Gurry still believes WIPO can agree one international
treaty every year
WIPO Director General Francis Gurry is reinvigorating IP
harmonisation one small step at a time.
The Beijing Treaty on Audiovisual Performances can best be
described as a tying-up of loose ends that remained after the
two WIPO copyright treaties of 1996. WIPO Director General
explained at the time: "The Beijing Treaty will enable
performers to interact with greater confidence with the digital
environment. It will remedy a widely perceived injustice of the
unequal treatment of audiovisual performances, compared to
musical performances, at the multilateral level."
That may not sound much. But the fact that a treaty could be
signed at all represents great progress since the early years
of this century, when international negotiations were frozen,
WIPO was embroiled in controversy and governments were looking
to bilateral and multilateral deals rather than international
harmonisation. Post-TRIPs, there was an apparently unbridgeable
divide between the developed (north) and developing (south)
world, which encompassed sensitive topics such as access to
medicines, traditional knowledge and geographical indications.
Meanwhile, WIPO's then director general, Kamil Idris, was
criticised over his financial arrangements and had to
retire early in 2007.
elected by the narrowest of margins in 2008, realised that
his biggest task would be to restore credibility by building
Interviewed by Managing IP soon after being appointed, he
said his number one priority would be "reengaging or engaging
WIPO in the many challenges that exist as a result of the
changing environment for IP in the world".
"The fact that a
treaty could be signed at all represents great
He also realised that the IP world today is very different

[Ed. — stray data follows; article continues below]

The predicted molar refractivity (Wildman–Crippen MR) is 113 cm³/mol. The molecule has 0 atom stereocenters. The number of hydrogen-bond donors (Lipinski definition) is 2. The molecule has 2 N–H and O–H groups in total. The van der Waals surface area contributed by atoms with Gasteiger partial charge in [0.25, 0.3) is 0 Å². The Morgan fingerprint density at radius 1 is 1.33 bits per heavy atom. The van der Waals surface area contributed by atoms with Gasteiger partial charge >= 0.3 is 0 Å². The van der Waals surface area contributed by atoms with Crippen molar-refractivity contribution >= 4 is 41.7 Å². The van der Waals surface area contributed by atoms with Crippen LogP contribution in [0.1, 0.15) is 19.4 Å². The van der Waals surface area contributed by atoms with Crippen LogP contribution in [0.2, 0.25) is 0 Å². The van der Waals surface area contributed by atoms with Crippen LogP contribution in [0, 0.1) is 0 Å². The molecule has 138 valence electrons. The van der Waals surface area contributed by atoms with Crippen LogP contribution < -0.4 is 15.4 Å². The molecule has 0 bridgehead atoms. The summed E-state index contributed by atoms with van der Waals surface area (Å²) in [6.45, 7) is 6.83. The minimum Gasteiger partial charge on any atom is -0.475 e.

from that of a generation ago, when debates were confined to
academics, lawyers and judges. WIPO, like other international
institutions, is now a playground for commercial lobbyists,
non-governmental organisations and charities. These have been
prominent in recent debates, covering topics such as access to
copyrighted materials for visually impaired persons.
The Organization is increasingly aware of the world beyond
the IP cognoscenti. It aims to develop broader understanding
with more sophisticated economic and social analysis: one of
Gurry's first decisions was to appoint a chief economist. And,
on another level, it promotes popular awareness through events
such as the annual World IP Day. Notably, the build up to
Beijing featured contributions from actors such as Javier
Bardem and Meryl Streep.
An Australian, Gurry
joined WIPO back in 1985 having previously practised law and
written on IP and international relations. He held various
positions at the Organization before getting the top job,
including being responsible for the PCT and setting up the
Arbitration and Mediation Center and the UDRP system,
which has now handled some 25,000 domain name disputes. So he
brought to the role of director general both a real
understanding of what could be achieved, and a good sense of
the challenges that would have to be overcome.
Those challenges will only increase, as the internet and
social media enable more and more stakeholders to contribute to
debates about IP rights. Those debates are not always pretty or
fruitful from the point of view of IP owners (see SOPA
ACTA) but they can no longer be avoided. Despite the
Gurry remains optimistic, arguing: "The media attention is
an expression of society getting it and a growing consciousness
of the value of intangibles, and the fact that rights over
knowledge are of fundamental importance for society. This is
very positive. The additional interest makes possible the
engagement of member states."
For that reason, he believes that WIPO can build on the
Beijing success, and even goes so far as to predict that member
states can agree more treaties - at the rate of one a year.
Areas where work is already underway include design procedures,
broadcasting, visually impaired persons and even the area that
was once seen as intractable - traditional knowledge.
Gurry narrowly wins WIPO vote (June 2008)
The most important man in IP (October 2008)
WIPO General Assemblies at a glance (September 2011)
Interview: a new era for WIPO (April 2012)
WIPO's copyright deal (June 2012)
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